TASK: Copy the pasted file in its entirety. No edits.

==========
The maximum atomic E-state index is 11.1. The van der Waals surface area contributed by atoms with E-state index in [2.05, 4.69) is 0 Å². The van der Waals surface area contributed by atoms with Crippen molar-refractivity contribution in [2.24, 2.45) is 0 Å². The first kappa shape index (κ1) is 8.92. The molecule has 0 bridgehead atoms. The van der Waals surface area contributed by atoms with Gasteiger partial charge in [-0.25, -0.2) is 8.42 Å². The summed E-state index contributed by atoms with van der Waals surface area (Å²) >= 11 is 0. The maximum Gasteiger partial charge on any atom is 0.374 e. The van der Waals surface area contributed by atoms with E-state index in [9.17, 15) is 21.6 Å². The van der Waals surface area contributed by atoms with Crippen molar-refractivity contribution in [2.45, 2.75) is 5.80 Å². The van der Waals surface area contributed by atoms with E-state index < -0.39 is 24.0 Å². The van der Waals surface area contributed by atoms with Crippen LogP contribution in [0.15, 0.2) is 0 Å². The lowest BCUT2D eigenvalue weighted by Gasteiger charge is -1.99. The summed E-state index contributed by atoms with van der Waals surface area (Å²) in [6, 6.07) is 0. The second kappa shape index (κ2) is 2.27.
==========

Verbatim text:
The maximum atomic E-state index is 11.1. The van der Waals surface area contributed by atoms with E-state index in [2.05, 4.69) is 0 Å². The van der Waals surface area contributed by atoms with Crippen molar-refractivity contribution in [2.24, 2.45) is 0 Å². The first kappa shape index (κ1) is 8.92. The molecule has 0 bridgehead atoms. The van der Waals surface area contributed by atoms with Gasteiger partial charge in [-0.25, -0.2) is 8.42 Å². The summed E-state index contributed by atoms with van der Waals surface area (Å²) >= 11 is 0. The maximum Gasteiger partial charge on any atom is 0.374 e. The van der Waals surface area contributed by atoms with E-state index in [9.17, 15) is 21.6 Å². The van der Waals surface area contributed by atoms with Crippen molar-refractivity contribution in [2.45, 2.75) is 5.80 Å². The van der Waals surface area contributed by atoms with E-state index < -0.39 is 24.0 Å². The van der Waals surface area contributed by atoms with Crippen LogP contribution in [0.15, 0.2) is 0 Å². The lowest BCUT2D eigenvalue weighted by Gasteiger charge is -1.99. The summed E-state index contributed by atoms with van der Waals surface area (Å²) in [6, 6.07) is 0. The second kappa shape index (κ2) is 2.27.